Part 2: How to automate graphics production with Inkscape

A couple weeks ago I recorded a 15-minute tutorial with supporting materials on how to automate graphics production in Inkscape by building a base template and automatically replacing various text strings in the file from an CSV using the Next Generator Inkscape extension from Maren Hachmann.

Based on popular demand from that tutorial, I have created a more advanced tutorial that expands upon the last one, demonstrating how to automate image replacement and changing colors via the same method. (Which, oddly, also turned out to be roughly 15-minutes long!)

You can watch it below embedded from the Fedora Design Team Linux Rocks PeerTube channel, or on YouTube. (PeerTube is open source so I prefer it!)

As in the last tutorial, I will provide a very high-level summary of the content in the video in case you’d rather skim text and not watch a video.

Conference Talk Card Graphics

The background on this tutorial is continued from the original tutorial: for each Flock / Nest conference, we need a graphic for each talk for the online platform we use to host the virtual conference. There’s usually on the order of 50+ talks for large events like this, and that’s a lot of graphics to produce manually.

With this tutorial, you will learn how to make a template like this in Inkscape:

Graphic template showing a speaker photo in the lower left corner and a bright red background on the track name.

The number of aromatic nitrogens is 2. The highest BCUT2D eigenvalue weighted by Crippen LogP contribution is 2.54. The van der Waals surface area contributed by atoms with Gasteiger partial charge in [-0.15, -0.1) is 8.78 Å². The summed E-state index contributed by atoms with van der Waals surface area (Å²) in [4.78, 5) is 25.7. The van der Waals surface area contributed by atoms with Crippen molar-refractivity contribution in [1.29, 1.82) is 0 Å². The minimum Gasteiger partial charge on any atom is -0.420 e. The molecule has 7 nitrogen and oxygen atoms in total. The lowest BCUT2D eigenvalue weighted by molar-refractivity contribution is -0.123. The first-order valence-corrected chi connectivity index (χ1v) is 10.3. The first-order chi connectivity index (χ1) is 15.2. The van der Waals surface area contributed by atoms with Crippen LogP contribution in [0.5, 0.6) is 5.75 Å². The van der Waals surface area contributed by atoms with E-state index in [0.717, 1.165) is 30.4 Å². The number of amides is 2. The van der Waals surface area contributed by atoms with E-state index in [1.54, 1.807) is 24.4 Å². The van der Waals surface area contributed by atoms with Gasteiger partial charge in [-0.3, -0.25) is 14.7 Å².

And a CSV file like this:

ConferenceName TalkName PresenterNames TrackNames BackgroundColor1 BackgroundColor2 AccentColor Photo
BestCon The Pandas Are Marching Beefy D. Miracle Exercise 51a2da 294172 e59728 beefy.png
Fedora Nest Why Fedora is the Best Linux Colúr and Badger The Best Things afda51 0d76c4 79db32 colur.png
BambooFest 2022 Bamboo Tastes Better with Fedora Panda Panda Life 9551da 130dc4 a07cbc panda.png
AwesomeCon The Best Talk You Ever Heard Dr. Ver E. Awesome Hyperbole da51aa e1767c db3279 badger.png

And combine them to generate one graphic per row in the CSV, like so, where the background color of the slide, the background color of the track name / speaker headshot background, and the speaker headshot image changes accordingly:

Graphic showing one of the example rows "Why Fedora is the Best Linux" with a green and blue background, a green accent color, and a hot dog picture as the speaker photo to demonstrate the technique.

As we discussed in the previous post – there are so many things you can use this technique for – even creating consistent cover images for your video channel videos 🙂 I need to point out again, that you could even use it to create awesome banners and graphics for Fedora as a member of the Fedora Design Team!! (We’d love to have you 🙂 )

The Inkscape Next Generator Extension

As in the last tutorial, the first step to creating these is to install the Next Generator extension for Inkscape created by Maren Hachmann, if you haven’t already:

  1. Grab the .inx and .py files from the top level of the repo, download them [next_gen.inx] [].
  2. Then go into the Edit > Preferences > System dialog in Inkscape, search for the “User Extensions” directory listing and click the “Open” icon next to it. Drag the .inx and .py files into that folder.
  3. Close all open Inkscape windows, and restart Inkscape. The new extension will be under the “Extensions” menu: Extensions > Export > Next Generator.

Creating the Template